The Inuit people live on the cutting edge of the climate emergency. As sea ice dwindles at astonishing rates, they are witnessing the death of the entire Arctic ecosystem, as the colonialist machine rolls on, mining newly uncovered areas for diamonds. And the Inuit know the truth about the contemporary natures of the crimes at the center of Canada’s identity. Tagaq herself is a survivor of Canada’s infamous genocidal Residential School System, something most Canadians would rather imagine as a dealt-with thing of the distant past.
Tagaq is the leader of this project, and she uses the power of her voice, the power of her commitment to her performance, the power of her informed, uncompromising artistic standards, to draw other, similarly committed and talented people to her mission. Jesse Zubot collaborates as producer and lead violinist, creating a stunning array of sound, employing mastery over his instrument and an arsenal of digital and analogue effects. Jean Martin’s drumming builds dynamics and rolls devastatingly across the sonic landscape like a tank division of Tagaq Army, an army which also includes Tuvan throat singer Raddick Tulush, rapper Shad, traditional Inuk singer Ruben Komangapik, and Tagaq’s own young daughter, Inuuja, who is brought in on the first song, like a symbolic character in a novel, to represent both the hope of the future and also to elicit shame for the betrayals we are visiting on the generations to come.
I was born in Toronto in 1956. Eleven years after the armistice. Yep, guess I’m an Elder now who still happens to have an undying penchant for Rock & Roll. I was raised in Calgary but moved to Vancouver when I was about 20. I was following a girl and pursuing a dream of being the next Stephen Stills (a bit of a weird thought now but… it wasn’t Neil, it was definitely Stephen). I started writing songs with Gary Fraser. We met when we were 5 years old on Keats Island. When we were a bit older, he would sleep over at our cottage and my sister would put “Sad Eyed Lady Of The Lowlands” on the turntable. That was my lullaby and it still resides deep within my soul.
I’ve had a barbwire fencing company, a firewood business, a band or two and a 6 year adventure infested stint as a rancher from 2000-2006. I married that “girl” and we have 4 amazing kids. Three of them have had children of their own and the fourth is pounding the Rock & Roll pavement.
My wife Kath and those 4 kids were the reason I was poised to quit my fledgling career in 1987. We were broke and living in a basement suite. My mother in law Penny lived upstairs and she saved the whole ship from running aground on many occaisions. But… before one quits… there’s this relentless voice in your head whispering “ya gotta give this one more try”. Our band, at the time and to this day, “The Legendary Hearts” saved enough money to send me to Toronto to grovel on behalf of our sorry assed souls. We had just parted ways with Bruce Allen’s Management Organization. I was desperate and also happened to have had my two front teeth knocked out. Hell of a salesman. But… there is power in a song. We had recorded “Something To Live For” and had made an independent video for it. This was being played heavily on Canada’s Much Music channel and consequently, I was able to see all the record company execs (sans front teeth) at a time when they were at their zenith. Heady times. I managed to get the band a record contract with Columbia/Sony Records and a management deal with my good friend Bernie Finkelstein. The next 10 years were a fun, exciting and soul-stretching ride that we all somehow managed to survive. There was never a manual written for this kind of thing.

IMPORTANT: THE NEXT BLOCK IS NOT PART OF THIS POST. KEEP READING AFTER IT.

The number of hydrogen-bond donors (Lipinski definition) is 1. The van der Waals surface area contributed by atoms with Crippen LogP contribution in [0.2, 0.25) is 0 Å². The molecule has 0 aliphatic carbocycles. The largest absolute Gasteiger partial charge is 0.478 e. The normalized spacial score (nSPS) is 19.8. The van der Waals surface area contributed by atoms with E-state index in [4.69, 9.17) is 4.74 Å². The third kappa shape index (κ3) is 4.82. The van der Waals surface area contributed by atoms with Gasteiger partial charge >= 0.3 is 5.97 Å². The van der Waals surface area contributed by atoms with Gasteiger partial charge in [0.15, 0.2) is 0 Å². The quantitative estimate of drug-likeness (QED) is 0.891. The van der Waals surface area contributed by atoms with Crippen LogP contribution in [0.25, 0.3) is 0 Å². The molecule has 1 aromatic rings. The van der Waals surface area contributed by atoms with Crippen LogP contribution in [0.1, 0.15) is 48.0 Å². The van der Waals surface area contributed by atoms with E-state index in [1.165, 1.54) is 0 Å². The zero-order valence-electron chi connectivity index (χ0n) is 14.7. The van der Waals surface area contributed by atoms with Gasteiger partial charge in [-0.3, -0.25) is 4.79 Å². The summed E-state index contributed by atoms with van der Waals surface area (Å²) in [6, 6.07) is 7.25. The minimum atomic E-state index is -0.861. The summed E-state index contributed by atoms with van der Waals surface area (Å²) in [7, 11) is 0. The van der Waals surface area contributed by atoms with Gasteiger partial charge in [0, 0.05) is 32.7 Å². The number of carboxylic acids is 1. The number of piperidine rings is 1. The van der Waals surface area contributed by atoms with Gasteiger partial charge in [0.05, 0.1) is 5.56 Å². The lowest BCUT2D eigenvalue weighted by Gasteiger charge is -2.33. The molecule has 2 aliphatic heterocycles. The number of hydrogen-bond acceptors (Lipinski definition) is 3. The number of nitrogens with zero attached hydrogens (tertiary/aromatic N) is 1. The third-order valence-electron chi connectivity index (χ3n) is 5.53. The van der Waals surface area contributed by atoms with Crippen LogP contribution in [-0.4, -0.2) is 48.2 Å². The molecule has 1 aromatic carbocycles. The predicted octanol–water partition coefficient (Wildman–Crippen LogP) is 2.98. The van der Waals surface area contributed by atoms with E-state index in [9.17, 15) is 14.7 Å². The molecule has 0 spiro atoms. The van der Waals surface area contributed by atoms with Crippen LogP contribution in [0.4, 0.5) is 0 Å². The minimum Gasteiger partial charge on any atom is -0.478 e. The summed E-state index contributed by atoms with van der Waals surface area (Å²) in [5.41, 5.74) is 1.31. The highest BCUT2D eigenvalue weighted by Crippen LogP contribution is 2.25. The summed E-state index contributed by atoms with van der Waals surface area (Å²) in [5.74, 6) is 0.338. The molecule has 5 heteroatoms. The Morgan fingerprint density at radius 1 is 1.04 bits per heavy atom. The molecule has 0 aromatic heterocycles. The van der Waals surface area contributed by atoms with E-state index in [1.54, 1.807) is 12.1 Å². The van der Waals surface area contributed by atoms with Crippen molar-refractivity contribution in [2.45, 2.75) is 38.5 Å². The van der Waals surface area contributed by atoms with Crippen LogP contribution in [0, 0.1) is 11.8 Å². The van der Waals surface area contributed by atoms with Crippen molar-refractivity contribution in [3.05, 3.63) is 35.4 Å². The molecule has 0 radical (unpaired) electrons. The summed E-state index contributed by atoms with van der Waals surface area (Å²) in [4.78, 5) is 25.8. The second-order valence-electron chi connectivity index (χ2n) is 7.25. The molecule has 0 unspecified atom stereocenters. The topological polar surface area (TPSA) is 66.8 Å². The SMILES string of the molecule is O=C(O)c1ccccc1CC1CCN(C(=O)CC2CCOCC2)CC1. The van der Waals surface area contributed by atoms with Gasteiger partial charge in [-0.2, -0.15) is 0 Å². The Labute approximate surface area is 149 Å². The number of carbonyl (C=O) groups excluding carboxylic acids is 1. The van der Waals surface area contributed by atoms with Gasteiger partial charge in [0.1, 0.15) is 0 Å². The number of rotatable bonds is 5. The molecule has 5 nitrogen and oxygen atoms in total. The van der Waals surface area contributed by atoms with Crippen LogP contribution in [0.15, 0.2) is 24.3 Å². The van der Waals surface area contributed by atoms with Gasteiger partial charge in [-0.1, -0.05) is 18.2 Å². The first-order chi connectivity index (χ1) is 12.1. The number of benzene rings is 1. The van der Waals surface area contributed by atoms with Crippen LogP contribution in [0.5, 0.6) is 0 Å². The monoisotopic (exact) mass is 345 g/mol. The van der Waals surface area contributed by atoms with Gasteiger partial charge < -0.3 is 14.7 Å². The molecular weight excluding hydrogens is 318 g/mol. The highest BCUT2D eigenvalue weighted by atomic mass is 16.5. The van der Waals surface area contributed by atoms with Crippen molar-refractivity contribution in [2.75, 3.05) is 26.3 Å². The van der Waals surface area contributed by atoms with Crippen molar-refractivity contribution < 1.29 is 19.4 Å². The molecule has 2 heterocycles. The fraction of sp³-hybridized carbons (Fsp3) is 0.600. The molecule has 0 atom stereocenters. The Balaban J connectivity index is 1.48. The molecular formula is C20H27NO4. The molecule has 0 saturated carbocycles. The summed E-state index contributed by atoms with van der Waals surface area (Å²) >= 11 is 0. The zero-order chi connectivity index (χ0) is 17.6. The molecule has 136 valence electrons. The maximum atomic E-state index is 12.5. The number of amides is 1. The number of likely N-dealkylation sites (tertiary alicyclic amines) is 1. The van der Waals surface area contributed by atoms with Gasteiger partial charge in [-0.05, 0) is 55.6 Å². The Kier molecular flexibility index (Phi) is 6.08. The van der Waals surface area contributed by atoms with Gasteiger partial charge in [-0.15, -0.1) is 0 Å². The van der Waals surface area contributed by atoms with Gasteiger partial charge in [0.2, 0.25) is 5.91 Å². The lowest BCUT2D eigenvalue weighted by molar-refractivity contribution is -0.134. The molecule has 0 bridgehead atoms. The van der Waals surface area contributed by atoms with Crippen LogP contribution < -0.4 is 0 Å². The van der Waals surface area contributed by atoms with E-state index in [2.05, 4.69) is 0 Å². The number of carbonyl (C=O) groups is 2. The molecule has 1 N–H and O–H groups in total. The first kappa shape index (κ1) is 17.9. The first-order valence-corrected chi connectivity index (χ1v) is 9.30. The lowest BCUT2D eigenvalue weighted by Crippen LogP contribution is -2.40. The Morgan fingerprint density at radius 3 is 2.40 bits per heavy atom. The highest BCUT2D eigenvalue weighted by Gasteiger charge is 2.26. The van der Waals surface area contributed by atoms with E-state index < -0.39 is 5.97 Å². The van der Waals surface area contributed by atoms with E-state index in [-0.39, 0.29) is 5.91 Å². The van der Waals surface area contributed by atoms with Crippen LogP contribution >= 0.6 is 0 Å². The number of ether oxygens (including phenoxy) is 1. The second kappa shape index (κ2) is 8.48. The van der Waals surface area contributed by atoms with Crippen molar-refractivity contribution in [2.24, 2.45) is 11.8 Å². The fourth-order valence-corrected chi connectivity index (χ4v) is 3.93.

In 2000, I decided to scale back from music after an unpleasant departure from Sony. I was determined to pursue the “other dream”. This time I was going to be Steve McQueen in “Junior Bonner”. We had bought a ranch in the 90’s and we decided to take a stab at running the thing with 250 head of cattle on it. This was inspired by a sense of adventure, but truth be told, the journey also had a lot to do with the realities of agriculture and rock and roll in this country. It is a long, good and often entertaining story – one for another time.
In 2007, I figured it was time to jump back into the musical circus. Things had changed to say the least over those years. There were some unwelcome changes for me, but there were a lot of good ones as well. The last seven years have been a great continuation of the journey. I have released 3 solo records on the quintessential Canadian label founded by Bernie Finkelstein called True North Records. The Legendary Hearts still play from time to time. I have a kick ass solo band we call “The Bonapartes”. I have a trio with Shari Ulrich and Tom Taylor – a gem I cherish. We have a rambling, on the edge C&W